Updated: Mar 13
Applying to college...it may seem daunting to a homeschool parent because chances are you weren't home schooled; your guidance counselor or a high school teacher or coach suggested you go to college. They may have suggested where to go to college, too. Honestly, helping your high schooler apply to college is not any harder than a public/private high schooler applying to college. Edy and I, co-founders with Ann of Eagle Mom Squad, recently completed the college search process with our children and we would like to share some tips about the whole process.
Edy: To get an idea of what different colleges offer, you could consult a college search engine that gives you lots of data about each. Here’s an article from PrepScholar that will help: The Best College Search Websites, Reviewed (Top 10) (prepscholar.com)
Next discuss with your teen what their most important college characteristics are. Do they want a large or small school? Would a liberal arts, science/technical, or a large university with lots of majors be best for their interests? Would they like a religiously-affiliated college? If they already have a strong idea of their career plans be sure to look for the programs that they will need. For example, my daughter really loved foreign languages and linguistics and thought that she might want to teach this. I made an excel spreadsheet that listed which colleges offered the most foreign languages, a linguistics major, and education certification programs. We could then narrow down the handful of schools that had the most to offer her in her interest area. Many of the college search engines allow you to add filters for all of these characteristics as well as your child’s SAT/ACT test score range and grade point average (GPA). If needed, here is a guide to calculating your child’s GPA: Homeschool GPA Calculator | Fearless Homeschoolers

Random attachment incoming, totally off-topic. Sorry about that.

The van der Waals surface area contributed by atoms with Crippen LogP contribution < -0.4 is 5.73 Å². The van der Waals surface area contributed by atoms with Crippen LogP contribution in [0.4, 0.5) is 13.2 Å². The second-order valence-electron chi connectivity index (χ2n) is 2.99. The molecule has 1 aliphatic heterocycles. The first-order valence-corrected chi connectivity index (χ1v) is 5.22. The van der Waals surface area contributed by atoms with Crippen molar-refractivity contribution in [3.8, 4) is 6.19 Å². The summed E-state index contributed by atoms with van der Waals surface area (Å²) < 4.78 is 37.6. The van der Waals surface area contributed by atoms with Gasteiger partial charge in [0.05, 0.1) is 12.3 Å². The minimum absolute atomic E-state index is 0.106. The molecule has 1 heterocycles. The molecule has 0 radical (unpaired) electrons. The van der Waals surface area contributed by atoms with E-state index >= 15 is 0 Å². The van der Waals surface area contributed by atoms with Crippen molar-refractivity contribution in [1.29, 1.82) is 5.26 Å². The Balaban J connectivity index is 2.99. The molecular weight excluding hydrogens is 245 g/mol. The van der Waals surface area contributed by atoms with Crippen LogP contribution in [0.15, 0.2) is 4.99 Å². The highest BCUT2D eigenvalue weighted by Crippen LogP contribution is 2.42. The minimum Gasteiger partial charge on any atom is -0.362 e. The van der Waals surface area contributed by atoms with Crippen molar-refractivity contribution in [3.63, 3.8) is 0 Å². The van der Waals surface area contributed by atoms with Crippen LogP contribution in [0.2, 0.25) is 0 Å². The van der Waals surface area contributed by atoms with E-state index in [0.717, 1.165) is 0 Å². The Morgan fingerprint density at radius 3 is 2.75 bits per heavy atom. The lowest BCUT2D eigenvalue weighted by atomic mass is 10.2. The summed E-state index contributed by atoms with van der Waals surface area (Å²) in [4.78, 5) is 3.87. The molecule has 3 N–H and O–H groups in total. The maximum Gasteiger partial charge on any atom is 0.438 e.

In the last stages of my children’s college choice decision, it really came down to where they felt most comfortable, so visiting those colleges from a narrowed-down list was essential.
Julie: In your child's junior year, at the latest, go and visit some that he/she may be interested in or are around where you live. In addition to the college characteristics Edy mentioned above we also considered whether the school hosted an ROTC program or if it was a satellite school. All three of my children attend/attended college on an ROTC scholarship so important to us was whether the school offered free room and board to an ROTC scholarship winner. Once our school options were narrowed down the application process began.
This part is probably simpler than when you applied to college because now it just involves going to the school’s website and clicking on their “apply now” button. At this point I let my high schooler take over the process. My philosophy was “if he wants to go, he will apply and he needs to know how to fill in an application all by himself anyway.” I did check in with my high schooler occasionally to see how the process was going. Usually, they wanted ideas about who to ask for a letter of recommendation. We would give him/her some ideas and reasons for suggesting those people. After the recommenders were chosen, I made it my high schooler’s responsibility to contact them – on their own. People we suggested were coaches, our home school evaluator, club leaders, church leaders, and co-op teachers. There is the “Common Application” also. Many schools use the “Common App.” It makes the process even easier.
Edy: Researching colleges from a more-limited list formed through research and visits, your student can use college search engines or individual college websites to find out each college’s preferred application process. The Common App, as Julie mentioned, is often accepted by college admissions departments. Here is a blog that will talk you through that process: How to Create a Homeschool Transcript for the Common Application | Fearless Homeschoolers
It will be beneficial to keep the college application goal in mind as early as your child’s 7th grade. This is a great time to help them explore their interests in deeper ways through summer camps, volunteering, asking folks involved in their interest areas to provide mentoring to your child. This deepening of various passions will provide a richer high school experience and stronger student profile during the college application process.
So, take a deep breath. Don’t stress. The way to college for homeschoolers has been paved. Edy’s tip above about keeping the end goal in mind as you guide your student is key. And, obviously, don’t worry if your child decides not to go to college; we need tradesmen and tradeswomen who have good work ethic and a great brain, too! Feel free to connect with us if you have further questions!